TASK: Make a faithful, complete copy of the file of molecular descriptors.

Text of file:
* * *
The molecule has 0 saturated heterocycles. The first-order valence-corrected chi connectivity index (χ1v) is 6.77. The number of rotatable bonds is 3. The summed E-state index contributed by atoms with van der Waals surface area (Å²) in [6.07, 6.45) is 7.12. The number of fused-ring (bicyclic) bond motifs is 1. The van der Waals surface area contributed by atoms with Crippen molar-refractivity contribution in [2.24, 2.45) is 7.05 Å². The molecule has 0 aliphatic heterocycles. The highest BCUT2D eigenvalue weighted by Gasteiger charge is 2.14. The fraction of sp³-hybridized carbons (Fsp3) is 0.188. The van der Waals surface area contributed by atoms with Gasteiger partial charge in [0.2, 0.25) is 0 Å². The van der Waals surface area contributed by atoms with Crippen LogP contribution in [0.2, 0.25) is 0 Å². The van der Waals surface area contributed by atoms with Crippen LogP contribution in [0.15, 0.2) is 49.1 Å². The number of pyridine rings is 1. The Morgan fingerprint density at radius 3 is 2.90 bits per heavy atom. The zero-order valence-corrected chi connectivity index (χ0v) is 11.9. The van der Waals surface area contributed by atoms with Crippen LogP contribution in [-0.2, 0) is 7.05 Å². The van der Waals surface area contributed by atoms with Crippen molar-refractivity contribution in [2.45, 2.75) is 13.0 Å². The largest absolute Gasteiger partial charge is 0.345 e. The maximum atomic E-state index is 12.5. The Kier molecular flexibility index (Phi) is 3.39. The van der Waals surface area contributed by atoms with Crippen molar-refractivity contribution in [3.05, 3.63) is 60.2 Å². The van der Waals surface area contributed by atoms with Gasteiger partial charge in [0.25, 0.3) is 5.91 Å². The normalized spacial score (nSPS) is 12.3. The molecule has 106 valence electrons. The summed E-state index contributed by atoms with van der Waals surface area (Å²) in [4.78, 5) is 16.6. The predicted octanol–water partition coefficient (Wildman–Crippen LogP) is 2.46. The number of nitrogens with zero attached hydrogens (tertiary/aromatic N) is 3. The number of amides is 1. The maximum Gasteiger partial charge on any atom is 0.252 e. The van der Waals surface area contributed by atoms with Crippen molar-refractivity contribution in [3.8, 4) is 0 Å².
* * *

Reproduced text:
The molecule has 0 saturated heterocycles. The first-order valence-corrected chi connectivity index (χ1v) is 6.77. The number of rotatable bonds is 3. The summed E-state index contributed by atoms with van der Waals surface area (Å²) in [6.07, 6.45) is 7.12. The number of fused-ring (bicyclic) bond motifs is 1. The van der Waals surface area contributed by atoms with Crippen molar-refractivity contribution in [2.24, 2.45) is 7.05 Å². The molecule has 0 aliphatic heterocycles. The highest BCUT2D eigenvalue weighted by Gasteiger charge is 2.14. The fraction of sp³-hybridized carbons (Fsp3) is 0.188. The van der Waals surface area contributed by atoms with Gasteiger partial charge in [0.2, 0.25) is 0 Å². The van der Waals surface area contributed by atoms with Crippen LogP contribution in [0.2, 0.25) is 0 Å². The van der Waals surface area contributed by atoms with Crippen LogP contribution in [0.15, 0.2) is 49.1 Å². The number of pyridine rings is 1. The Morgan fingerprint density at radius 3 is 2.90 bits per heavy atom. The zero-order valence-corrected chi connectivity index (χ0v) is 11.9. The van der Waals surface area contributed by atoms with Crippen LogP contribution in [-0.2, 0) is 7.05 Å². The van der Waals surface area contributed by atoms with Crippen molar-refractivity contribution in [2.45, 2.75) is 13.0 Å². The largest absolute Gasteiger partial charge is 0.345 e. The maximum atomic E-state index is 12.5. The Kier molecular flexibility index (Phi) is 3.39. The van der Waals surface area contributed by atoms with Crippen molar-refractivity contribution in [3.05, 3.63) is 60.2 Å². The van der Waals surface area contributed by atoms with Gasteiger partial charge in [0.25, 0.3) is 5.91 Å². The normalized spacial score (nSPS) is 12.3. The molecule has 106 valence electrons. The summed E-state index contributed by atoms with van der Waals surface area (Å²) in [4.78, 5) is 16.6. The predicted octanol–water partition coefficient (Wildman–Crippen LogP) is 2.46. The number of nitrogens with zero attached hydrogens (tertiary/aromatic N) is 3. The number of amides is 1. The maximum Gasteiger partial charge on any atom is 0.252 e. The van der Waals surface area contributed by atoms with Crippen molar-refractivity contribution in [3.8, 4) is 0 Å².